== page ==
1- Undermining from within the unity of non-Shiite religious and sectarian groups
2- Preventing the president’s camp from gaining a free hand, and benefiting from its constitutional privileges

Then, there is a third camp, which is headed by the prime minister-designate, and where the Sunnis constitute the major part of its base. This camp now finds itself a spectator in a fight between two ‘allied’ camps which in reality have nothing in common but weakening the prime minister and his Sunni base. They have been doing this through marginalizing and undermining the ‘Taif Accord’; enshrined in Lebanon’s constitution 28 years ago, since it ended the country’s 15-year civil-regional war.

What has been happening in Lebanon does not differ much from what has been taking place in Iraq.

There too there is a crisis of diversity made worse by the influence of the same regional power that has aided Lebanon’s Hezbollah in achieving its ascendancy. In Iraq, Iran is also the principal player whose wishes and ambitions are carried out by the most powerful organization with the Popular Mobilization Forces (PMF) and some Tehran-linked political groups. Here too there is a crisis caused by the failure to form a complete cabinet, months after the general elections. The reason has been the disagreement on who would be given the three key cabinet portfolios; i.e. the Ministry of Interior, the Ministry of Defense, and the Ministry of Justice.

Iran and its henchmen have already succeeded in securing their Sunni candidate the post of the Parliament Speaker, which is constitutionally reserved to the Arab Sunnis. This outcome resembles Hezbollah’s insistence on securing a cabinet seat to one of six Sunni MPs close to its line, and refusing that this minister would vote with the President’s lot which would allow the latter to enjoy a ‘blocking third’ within the cabinet.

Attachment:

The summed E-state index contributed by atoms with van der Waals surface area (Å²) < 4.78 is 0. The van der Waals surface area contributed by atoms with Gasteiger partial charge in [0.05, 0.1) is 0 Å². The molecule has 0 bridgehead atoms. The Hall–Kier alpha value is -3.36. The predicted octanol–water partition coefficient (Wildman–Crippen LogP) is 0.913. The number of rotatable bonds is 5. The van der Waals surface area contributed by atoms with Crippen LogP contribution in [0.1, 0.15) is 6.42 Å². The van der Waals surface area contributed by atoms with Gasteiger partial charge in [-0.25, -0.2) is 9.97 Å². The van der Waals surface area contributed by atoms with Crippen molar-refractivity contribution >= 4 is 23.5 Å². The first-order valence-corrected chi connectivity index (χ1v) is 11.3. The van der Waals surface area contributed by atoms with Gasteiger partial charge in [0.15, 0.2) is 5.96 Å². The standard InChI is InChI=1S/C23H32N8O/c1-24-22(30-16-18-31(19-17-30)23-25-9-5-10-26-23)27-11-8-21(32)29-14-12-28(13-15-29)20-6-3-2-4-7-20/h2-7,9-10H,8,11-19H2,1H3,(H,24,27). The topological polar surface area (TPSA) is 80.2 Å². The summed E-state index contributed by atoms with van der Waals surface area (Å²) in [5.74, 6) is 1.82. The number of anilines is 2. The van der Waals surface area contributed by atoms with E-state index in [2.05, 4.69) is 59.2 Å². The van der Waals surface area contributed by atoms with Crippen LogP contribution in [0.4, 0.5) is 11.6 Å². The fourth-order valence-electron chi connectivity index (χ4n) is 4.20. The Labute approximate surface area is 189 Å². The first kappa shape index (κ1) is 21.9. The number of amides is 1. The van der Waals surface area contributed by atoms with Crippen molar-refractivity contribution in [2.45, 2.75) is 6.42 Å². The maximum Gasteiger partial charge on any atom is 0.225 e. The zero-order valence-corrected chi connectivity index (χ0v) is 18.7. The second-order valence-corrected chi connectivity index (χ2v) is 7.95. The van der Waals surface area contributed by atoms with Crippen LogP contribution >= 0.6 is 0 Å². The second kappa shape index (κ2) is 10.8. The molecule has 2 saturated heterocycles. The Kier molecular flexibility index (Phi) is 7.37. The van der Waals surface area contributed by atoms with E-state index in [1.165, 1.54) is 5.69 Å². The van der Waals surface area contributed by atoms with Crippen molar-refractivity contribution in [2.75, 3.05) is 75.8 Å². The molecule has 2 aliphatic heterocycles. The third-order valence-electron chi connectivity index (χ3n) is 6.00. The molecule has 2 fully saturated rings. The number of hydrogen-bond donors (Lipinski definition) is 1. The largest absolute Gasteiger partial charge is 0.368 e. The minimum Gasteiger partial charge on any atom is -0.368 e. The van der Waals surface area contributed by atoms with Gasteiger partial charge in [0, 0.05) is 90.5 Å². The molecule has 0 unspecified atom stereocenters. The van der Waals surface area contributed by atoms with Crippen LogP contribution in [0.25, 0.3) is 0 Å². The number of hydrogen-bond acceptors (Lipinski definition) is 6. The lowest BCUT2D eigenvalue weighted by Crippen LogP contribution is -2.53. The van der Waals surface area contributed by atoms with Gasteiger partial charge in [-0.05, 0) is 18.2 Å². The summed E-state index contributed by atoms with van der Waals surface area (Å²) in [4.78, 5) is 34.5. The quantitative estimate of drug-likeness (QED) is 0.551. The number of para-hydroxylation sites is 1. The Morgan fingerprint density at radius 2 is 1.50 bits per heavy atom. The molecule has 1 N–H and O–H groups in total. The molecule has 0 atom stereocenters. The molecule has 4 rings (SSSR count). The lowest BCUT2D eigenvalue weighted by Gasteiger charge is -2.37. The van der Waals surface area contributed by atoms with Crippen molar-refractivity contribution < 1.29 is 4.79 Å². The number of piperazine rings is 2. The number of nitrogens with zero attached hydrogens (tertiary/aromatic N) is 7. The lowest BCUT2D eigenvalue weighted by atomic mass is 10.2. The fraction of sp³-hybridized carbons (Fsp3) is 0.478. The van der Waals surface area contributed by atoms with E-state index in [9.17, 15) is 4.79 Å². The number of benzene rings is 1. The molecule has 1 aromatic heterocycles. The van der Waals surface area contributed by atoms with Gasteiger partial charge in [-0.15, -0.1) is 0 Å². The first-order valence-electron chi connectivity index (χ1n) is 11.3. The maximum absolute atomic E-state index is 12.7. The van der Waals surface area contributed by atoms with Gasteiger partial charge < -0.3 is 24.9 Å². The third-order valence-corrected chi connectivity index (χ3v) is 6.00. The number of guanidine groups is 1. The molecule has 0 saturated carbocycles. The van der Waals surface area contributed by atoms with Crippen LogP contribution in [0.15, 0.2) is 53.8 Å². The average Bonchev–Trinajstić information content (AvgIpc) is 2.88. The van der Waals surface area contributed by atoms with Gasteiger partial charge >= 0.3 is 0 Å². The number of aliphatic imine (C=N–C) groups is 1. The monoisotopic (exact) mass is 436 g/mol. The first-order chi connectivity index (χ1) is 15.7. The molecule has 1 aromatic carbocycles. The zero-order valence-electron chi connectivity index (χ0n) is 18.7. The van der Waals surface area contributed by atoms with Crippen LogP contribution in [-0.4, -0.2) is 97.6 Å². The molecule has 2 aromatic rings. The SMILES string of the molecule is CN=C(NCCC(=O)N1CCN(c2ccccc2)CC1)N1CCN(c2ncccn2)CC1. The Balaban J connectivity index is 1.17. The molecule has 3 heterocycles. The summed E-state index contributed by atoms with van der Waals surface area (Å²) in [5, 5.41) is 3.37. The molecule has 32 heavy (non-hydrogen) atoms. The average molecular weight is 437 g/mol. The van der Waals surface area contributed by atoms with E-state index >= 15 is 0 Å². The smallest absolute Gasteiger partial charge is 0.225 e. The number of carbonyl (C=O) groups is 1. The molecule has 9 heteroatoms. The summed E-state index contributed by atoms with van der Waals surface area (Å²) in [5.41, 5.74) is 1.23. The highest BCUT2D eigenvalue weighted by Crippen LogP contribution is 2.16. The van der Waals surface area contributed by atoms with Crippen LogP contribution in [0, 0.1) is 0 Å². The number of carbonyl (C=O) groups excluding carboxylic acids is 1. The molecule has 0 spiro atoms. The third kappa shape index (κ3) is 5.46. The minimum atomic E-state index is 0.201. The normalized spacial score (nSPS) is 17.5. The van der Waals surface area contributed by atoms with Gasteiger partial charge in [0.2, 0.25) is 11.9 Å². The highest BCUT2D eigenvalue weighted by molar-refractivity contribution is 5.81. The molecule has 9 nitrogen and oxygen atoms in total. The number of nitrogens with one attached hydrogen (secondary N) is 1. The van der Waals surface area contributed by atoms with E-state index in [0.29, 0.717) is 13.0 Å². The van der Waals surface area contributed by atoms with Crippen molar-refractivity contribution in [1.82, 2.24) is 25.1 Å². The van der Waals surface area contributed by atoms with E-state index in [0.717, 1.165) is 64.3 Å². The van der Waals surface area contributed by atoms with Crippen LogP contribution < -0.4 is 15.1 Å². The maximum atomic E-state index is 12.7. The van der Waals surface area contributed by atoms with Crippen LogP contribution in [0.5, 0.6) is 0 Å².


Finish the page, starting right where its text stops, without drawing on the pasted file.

As for the Iraqi Kurds, who have been constitutionally given the office of the President, they have been effectively and temporarily neutralized, thanks to what seems like an undeclared ‘truce’ in the Iraqi arena between Washington and Tehran.

The Kurdish angle leads us to Syria. Here, Washington’s on the ground handling of the ‘Kurdish situation’ and Iran’s presence in Syria looks far from clear. Indeed, President Trump’s decisions, and the resignations of Gen. Jim Mattis, the US Secretary of Defense, and Brett McGurk (Special Presidential Envoy for the Global Coalition to Counter ISIS) make the whole picture ever more confusing and complicated. So, one hopes the visits of Secretary of State Mike Pompeo and National Security Advisor John Bolton to the Middle East may clarify the situation, at least for the region’s leaders. East of the Euphrates is inseparable from the ongoing Kurdish contacts with Bashar al-Assad’s regime. The developments, also give the impression that there are some sort of ‘arrangements’ that would involve the Turks in the north, the Iranians in central Syria, the Russians in the west, and perhaps, the Israelis in the south of what looks like a ‘New Syria’ which would, for the time being, be left under Assad’s police state institutions.

In the meantime, some moves are gathering pace aiming at ‘ending the Arab absence’ from Damascus, and ‘filling the void’ in Syria. However, such justifications run contrary to two stark truths: ending ‘Arab absence’ requires an ‘Arab project’ which so far does not exist; and the ‘vacuum’ in Syria is also a myth since the independent decision-making of Syrians has been paralyzed !